Delft (Neduntivu) Island.

The Portuguese called it Ilha das Vacas, the Dutch called it Delft, and the locals call it Neduntivu. Located in the Palk Strait, southwest of Jaffna, Delft is a relatively undiscovered tourist destination, ideal if you’re interested in Sri Lankan history or sandy, white beaches.

Legacies of the Past

The Dutch Fort on Delft, much smaller than the Galle and Jaffna forts, is located behind the island’s small hospital and made of limestone and coral. It’s a magnificent site and worth exploring. It was little strange walking through the hospital to get there though. Also made out of limestone and coral is the pigeon house, the old Portuguese equivalent of a mail distribution centre today. The wild ponies are a legacy left behind by the Portuguese, after the Portuguese left, the Dutch took them over and then the British used them for transport. Baobab trees, which are not native to the island, are another legacy of the Portuguese. Ask your tuk tuk driver to take you to the ‘big boabab tree’, with a huge, hollow trunk. The remnants of the ‘horses stables’ are surrounded by fields separated by limestone walls, similar to those still used as fences for the homes of the residents.

Magic and Mysticism

Currently about four feet tall, the rock growths slightly every year. There are stories of locals who remember the rock when it was just a foot or two high. One might assume that the the temple being constructed opposite is in someway connected to the magic and mysticism of the rock, when in actual fact, the ‘phenomenal’ growth is likely just the living coral of the ‘rock’ which is continuing to grow. There’s also the remains of two stupas and a ‘Giant’s footprint’ an imprint in the limestone that (sort of) looks like a, well, giant’s footprint.

Getting Around

Though there are a few small places to buy some snacks or soft drink, there’s no eating place as such, so I suggest a packed lunch. In fact, if you’re not short on time, and you don’t mind walking, take a packed lunch and you can enjoy a day out without spending a cent! A wiser option, however, would be to take one of the few three-wheelers that hang around near the ferry terminal. A three-wheeler is definitely worth your while, especially if you’re interested in the historical sites, as they are quite far apart and it can be hot under the scorching sun. Unfortunately, I wasn’t able to find a map of the island once I arrived there, and there there’s very little in terms of tourist information, but the island’s sites are well known by the tuk tuk drivers.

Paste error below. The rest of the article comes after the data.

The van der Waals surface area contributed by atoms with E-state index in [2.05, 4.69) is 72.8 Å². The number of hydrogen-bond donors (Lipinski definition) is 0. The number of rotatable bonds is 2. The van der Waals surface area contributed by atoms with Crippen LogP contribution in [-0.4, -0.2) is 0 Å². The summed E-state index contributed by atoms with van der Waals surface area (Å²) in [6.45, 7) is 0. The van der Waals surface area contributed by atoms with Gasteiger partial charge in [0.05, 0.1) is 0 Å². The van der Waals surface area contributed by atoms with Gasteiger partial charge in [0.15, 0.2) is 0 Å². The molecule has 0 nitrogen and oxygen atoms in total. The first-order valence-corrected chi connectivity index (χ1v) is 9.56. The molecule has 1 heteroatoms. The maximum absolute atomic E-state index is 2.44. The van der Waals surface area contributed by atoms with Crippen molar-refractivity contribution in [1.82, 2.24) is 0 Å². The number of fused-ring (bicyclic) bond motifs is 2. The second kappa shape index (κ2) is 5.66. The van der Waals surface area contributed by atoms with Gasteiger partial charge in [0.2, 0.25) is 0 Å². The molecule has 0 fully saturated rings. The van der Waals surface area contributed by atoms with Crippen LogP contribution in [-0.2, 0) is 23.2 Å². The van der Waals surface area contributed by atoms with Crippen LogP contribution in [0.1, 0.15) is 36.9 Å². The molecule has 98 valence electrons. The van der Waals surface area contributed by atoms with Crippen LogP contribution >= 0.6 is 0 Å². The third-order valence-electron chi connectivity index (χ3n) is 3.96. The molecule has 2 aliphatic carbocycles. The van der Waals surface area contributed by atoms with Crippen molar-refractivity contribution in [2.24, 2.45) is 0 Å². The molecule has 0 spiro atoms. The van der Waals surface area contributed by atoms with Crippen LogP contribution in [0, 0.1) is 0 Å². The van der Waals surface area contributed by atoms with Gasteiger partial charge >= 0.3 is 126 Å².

Getting There

I visited Delft a few weeks ago, and at that time the passenger service to delft was an old fishing boat with few seats and smelly old lifejackets. I took the 9am ferry (though it was running late) and returned on the 2.30pm ferry, which gave me just enough time to visit the neighbouring island, Nainativu. Recently, the Vada Tharakai 11 passenger ship service from Kurukadduwan Jetty to Delft was relaunched.The much needed ferry is apparently “fully equipped with modern technology” and can transport up to 100 passengers. The journey takes about an hour each way and unlike the ferry to Nainativu, the ferry to Delft is currently free. Be careful not to miss the ferry back or you’ll be stuck on the island overnight and, unless you befriend a local resident, you may be without a bed for a night as there’s no formal tourist accommodation on the island that I’m aware of.

If you’re in or around Jaffna, Delft is a worthwhile detour while you’re there. For now, it is an unspoilt paradise, with plenty of sights and activities to offer, from religious sites to crystal clear waters and historical architecture. Take a day out and enjoy what this magical island has to offer.

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